MOSS POINT, MS (WLOX) - Moss Point residents will soon decide whether to implement a two percent sales tax on prepared foods. Last week, the city’s board of aldermen established May 28 as voting day for the referendum.
According to Mayor Mario King, the tax could bring up to $400,000 towards parks and recreation and tourism for Moss Point. But the tax would come at a cost to restaurant owners within the city limits. However, King says he believes people will be willing to pay two cents on the dollar to see growth and development in the city.
“All of these people are asking for things to do. This is how we do it without having to charge a direct tax to the constituent base," said Mayor King on WLOX News This Week. “People in Moss Point want something to do, and they want our children to have fun.”
King said city leaders are working on the ground to inform citizens about the tax.
“We’ll be putting out signs, sending out text messages and doing a lot of different things. The community is actually leading this effort,” he explained.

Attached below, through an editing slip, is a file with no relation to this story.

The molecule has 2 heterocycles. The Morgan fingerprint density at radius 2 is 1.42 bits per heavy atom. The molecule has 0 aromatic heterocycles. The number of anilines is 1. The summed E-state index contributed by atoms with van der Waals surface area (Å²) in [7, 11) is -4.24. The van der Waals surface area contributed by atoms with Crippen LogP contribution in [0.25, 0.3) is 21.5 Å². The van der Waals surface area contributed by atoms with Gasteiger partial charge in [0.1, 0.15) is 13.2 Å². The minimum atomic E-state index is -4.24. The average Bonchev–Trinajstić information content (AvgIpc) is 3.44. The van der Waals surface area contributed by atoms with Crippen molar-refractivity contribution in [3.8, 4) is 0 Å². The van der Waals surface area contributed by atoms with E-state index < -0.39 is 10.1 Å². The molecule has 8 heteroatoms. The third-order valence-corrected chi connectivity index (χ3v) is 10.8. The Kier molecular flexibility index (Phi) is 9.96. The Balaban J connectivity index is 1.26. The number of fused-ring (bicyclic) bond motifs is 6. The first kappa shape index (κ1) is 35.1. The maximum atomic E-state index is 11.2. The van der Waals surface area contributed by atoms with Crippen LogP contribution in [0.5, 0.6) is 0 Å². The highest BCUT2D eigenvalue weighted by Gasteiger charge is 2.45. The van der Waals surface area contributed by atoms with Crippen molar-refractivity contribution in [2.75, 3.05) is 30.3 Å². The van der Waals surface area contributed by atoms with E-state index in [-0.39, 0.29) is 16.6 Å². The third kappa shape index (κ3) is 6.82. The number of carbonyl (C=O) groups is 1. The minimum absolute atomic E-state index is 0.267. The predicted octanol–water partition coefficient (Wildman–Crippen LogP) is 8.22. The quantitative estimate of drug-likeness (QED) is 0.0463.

WLOX went to five different restaurants in Moss Point to see what restaurant owners thought about sales tax. The owners of all five restaurants said they were not in favor of the increase.
“I don’t think you can tax your way into prosperity and keep businesses who operate on a very small level to keep existing," said Tim Dubose, owner of Dub’s Eatery.
Dubose stated that he thinks parks and recreation shouldn’t be the city’s biggest priority.
“I think trying to enhance our position in the city, educating our public, making it more competitive, that would be more important," he said.
Restaurant owner Donna Rogers agreed, “Something as simple as mowing the medians in the street. Housekeeping, maintenance, we can’t even get that done.”
Rogers runs Friend’s Barbecue and LaChelle’s Coffee on Main Street. She said that the proposed tax is too much for residents of a small town to handle.
“We’re already so financially strapped right now. Burdening the city with yet another tax especially with no plan, it’s just not good," said Rogers.
A vote of 60 percent is required for the proposed tax to pass.